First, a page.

Common Sense Media: Advocate or lobbyist?
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The line between advocacy and lobbying is often blurry.
Take Common Sense Media. The San Francisco nonprofit runs a highly regarded website that gives parents and teachers advice on media and technology for kids.
But there’s another aspect to the organization. Common Sense Media has been one of the most zealous voices when it comes to encouraging state legislation limiting the sale of ultra-violent games to minors. Its chief executive, James Steyer (pictured on the right), has penned numerous letters to state and federal officials, urging them to curb kids’ access to ‘ultra-graphic violence’ depicted in games.
At what point, then, does Common Sense pass the threshold from advocacy, which has virtuous connotations, to the shadow land of lobbying?
The question is being raised by some in the video game industry, who see Common Sense’s activities falling into a grayer, if not distinctly black, area. The video game industry contends a California law that bans sale or rental of violent video games to minors and could have a deleterious effect on video game revenue if enforced, is a broad attack on the First Amendment right of free speech. Common Sense sponsored the bill.
The organization defined the difference between advocacy and lobbying chronologically, at least as far as the U.S. Internal Revenue Service is concerned. In its 2005 federal tax returns, Common Sense checked the ‘yes’ box to the question of whether the organization had engaged in lobbying. But in all other years, the group claimed no lobbying, and checked the ‘no’ box on its tax returns.
What follows is a breakdown of the group’s activities, including responses from Common Sense as to whether they constituted lobbying or advocacy.
In 2005, Common Sense pushed hard for, and succeeded in getting passed, the controversial California law banning the sale or rental of violent video games to minors. It sponsored the bill, introduced by Democratic then-state assemblyman Leland Yee, now a state senator. (The law has yet to take effect because of ongoing legal challenges.)
It also worked on a federal level, appearing in a 2005 press conference with then-senators Hillary Clinton (D-N.Y.), Joseph Lieberman (D-Conn.) and Evan Bayh (D-Ind.) to support the Family Entertainment Protection Act, a bill that would have imposed fines against retailers who sold violent games to minors.
Common Sense said the activities constituted lobbying and were disclosed in its 2005 federal tax filing.
But on its California state tax return, Common Sense didn’t indicate that it was engaged in lobbying that year. The group said that its tax preparer failed to check the appropriate box in 2005. The group said the error was mitigated by the fact that it included with its state filings a copy of the federal return, which did disclose lobbying.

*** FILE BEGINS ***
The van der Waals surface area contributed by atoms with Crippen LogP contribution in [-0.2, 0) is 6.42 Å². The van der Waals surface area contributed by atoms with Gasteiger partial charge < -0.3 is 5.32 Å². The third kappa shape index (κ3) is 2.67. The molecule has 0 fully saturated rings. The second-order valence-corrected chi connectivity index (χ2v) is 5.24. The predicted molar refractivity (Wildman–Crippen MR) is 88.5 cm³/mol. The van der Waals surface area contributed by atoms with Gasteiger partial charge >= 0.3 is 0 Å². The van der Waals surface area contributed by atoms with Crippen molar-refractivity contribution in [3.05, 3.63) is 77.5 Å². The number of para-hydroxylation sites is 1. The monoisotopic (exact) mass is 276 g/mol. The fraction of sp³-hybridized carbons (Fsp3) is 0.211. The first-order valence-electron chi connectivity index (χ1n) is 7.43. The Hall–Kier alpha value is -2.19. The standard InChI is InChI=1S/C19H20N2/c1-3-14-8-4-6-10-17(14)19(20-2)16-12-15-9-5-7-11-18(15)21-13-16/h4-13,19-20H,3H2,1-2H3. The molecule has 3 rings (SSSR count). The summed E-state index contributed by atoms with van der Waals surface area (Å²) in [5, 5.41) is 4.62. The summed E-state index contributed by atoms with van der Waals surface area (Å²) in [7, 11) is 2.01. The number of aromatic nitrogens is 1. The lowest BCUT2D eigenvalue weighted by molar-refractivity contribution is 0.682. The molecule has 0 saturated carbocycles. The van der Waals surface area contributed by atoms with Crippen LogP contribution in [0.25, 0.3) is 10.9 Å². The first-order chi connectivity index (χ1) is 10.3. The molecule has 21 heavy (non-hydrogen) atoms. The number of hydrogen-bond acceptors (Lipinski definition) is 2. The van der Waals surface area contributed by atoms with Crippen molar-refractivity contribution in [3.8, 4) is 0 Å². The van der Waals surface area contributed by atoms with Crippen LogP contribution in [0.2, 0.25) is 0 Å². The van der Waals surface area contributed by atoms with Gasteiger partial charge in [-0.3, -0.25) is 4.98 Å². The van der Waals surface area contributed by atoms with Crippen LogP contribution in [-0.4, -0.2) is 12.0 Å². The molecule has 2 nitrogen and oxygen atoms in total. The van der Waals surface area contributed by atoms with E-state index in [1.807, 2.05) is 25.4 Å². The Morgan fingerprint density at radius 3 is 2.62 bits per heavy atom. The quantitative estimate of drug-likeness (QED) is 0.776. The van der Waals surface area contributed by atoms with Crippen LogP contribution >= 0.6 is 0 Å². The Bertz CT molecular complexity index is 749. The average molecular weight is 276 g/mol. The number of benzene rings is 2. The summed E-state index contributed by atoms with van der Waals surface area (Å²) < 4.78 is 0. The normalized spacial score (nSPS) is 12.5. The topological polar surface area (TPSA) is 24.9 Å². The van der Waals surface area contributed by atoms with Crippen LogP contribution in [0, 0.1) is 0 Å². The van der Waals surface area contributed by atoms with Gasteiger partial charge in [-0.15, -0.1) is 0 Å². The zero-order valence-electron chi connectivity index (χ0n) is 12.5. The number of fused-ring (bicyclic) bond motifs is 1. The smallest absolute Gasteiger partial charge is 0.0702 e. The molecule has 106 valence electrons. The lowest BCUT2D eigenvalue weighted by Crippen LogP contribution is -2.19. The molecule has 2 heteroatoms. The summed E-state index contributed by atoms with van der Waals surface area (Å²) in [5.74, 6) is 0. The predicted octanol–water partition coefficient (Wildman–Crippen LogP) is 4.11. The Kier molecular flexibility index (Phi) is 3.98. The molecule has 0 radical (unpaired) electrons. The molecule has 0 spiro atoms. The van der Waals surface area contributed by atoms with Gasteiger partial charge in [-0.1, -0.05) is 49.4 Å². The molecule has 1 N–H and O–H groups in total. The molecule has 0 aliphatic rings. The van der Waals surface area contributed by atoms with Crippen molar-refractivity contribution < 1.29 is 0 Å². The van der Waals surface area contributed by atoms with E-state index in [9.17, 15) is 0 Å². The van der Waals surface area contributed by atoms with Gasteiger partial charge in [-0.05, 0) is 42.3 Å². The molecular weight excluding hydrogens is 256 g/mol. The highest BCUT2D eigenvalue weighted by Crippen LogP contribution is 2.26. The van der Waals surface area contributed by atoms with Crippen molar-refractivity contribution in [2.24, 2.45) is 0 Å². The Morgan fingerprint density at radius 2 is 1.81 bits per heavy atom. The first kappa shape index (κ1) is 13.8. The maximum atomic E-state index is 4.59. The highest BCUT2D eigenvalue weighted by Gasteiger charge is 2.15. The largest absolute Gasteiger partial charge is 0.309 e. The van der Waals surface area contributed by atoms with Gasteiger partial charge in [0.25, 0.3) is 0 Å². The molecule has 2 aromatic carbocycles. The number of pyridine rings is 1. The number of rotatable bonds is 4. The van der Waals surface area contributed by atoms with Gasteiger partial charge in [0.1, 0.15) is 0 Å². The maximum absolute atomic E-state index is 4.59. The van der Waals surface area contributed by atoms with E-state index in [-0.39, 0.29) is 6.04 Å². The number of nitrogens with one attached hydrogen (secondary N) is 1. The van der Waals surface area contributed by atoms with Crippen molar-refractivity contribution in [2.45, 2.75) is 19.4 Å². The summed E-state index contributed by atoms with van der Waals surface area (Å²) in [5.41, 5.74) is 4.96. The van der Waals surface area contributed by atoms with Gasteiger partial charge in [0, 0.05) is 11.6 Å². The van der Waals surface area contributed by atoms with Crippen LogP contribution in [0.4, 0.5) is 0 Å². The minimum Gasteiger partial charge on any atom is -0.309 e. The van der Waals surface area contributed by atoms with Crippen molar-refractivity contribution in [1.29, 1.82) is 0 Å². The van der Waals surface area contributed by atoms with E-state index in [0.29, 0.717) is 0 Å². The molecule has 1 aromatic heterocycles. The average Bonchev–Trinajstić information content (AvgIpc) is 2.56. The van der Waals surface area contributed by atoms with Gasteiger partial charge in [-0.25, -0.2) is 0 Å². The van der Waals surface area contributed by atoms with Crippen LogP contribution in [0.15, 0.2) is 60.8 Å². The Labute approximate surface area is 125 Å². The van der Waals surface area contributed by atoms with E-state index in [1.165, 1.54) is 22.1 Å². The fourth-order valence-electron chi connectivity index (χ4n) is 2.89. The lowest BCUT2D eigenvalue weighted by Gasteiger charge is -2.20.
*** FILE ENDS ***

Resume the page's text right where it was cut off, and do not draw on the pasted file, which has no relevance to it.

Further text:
The group’s name also appears at the end of a 2005 press release from then-Illinois Gov. Rod Blagojevich, praising the governor for signing into law a bill similar to the California ban. Organizations are required to disclose all the states in which they engage in lobbying. Common Sense said it did not report activities in Illinois because a statement of support, particularly after the law is passed, is not considered lobbying.
Why not? The group takes a narrow view of lobbying. Here’s an excerpt from a memo from Common Sense’s attorneys at Morrison and Foerster:
Lobbying for IRS reporting purposes is fairly narrowly defined. Simply talking openly and publicly about an issue is not lobbying, and even talking to public officials about a general issue is not lobbying. Meeting with federal administration officials to discuss administrative policies or actions is not lobbying.Direct lobbying is any attempt to influence legislation through direct communication with any member of a legislative body or any executive branch employee who may participate in the formulation of legislation.Grassroots lobbying activities are those that attempt to influence legislation by influencing public opinion, such as newspaper advertising or television commercials. It must meet three requirements: it must refer to specific legislation, reflect a view on such legislation, and include a “call to action.”
In short, if it has to do with specific legislation, it’s lobbying. If it doesn’t, it’s advocacy.
In that light, a statement that the group supplied to the U.S. Federal Communications Commission last year, when it indicated no lobbying efforts on its tax forms, regarding the Child Safe Viewing Act is not considered lobbying, according to Common Sense’s president, Susan Sachs.
The reason: Its comments addressed a law that had already been passed in 2008, the group argued. ‘Meeting with federal administration officials to discuss administrative policies or actions is not lobbying,’ according to the group’s lawyers. When a law is handed down to an agency, in this case the FCC, further work in enforcing the law is considered ‘policy’ rather than legislation.
If that sounds like splitting hairs, consider the IRS’ definition, which goes into excruciating detail here, here and here.
But there’s nothing hair-splitting about Steyer’s statement in response to questions raised by the video game industry about his organization’s efforts, be they lobbying or advocacy.
Steyer said the issue amounted to ‘efforts to try to muzzle our voice for millions of parents and educators will only make our support stronger for California’s and other state’s efforts to protect the best interests of children and families.”
-- Alex Pham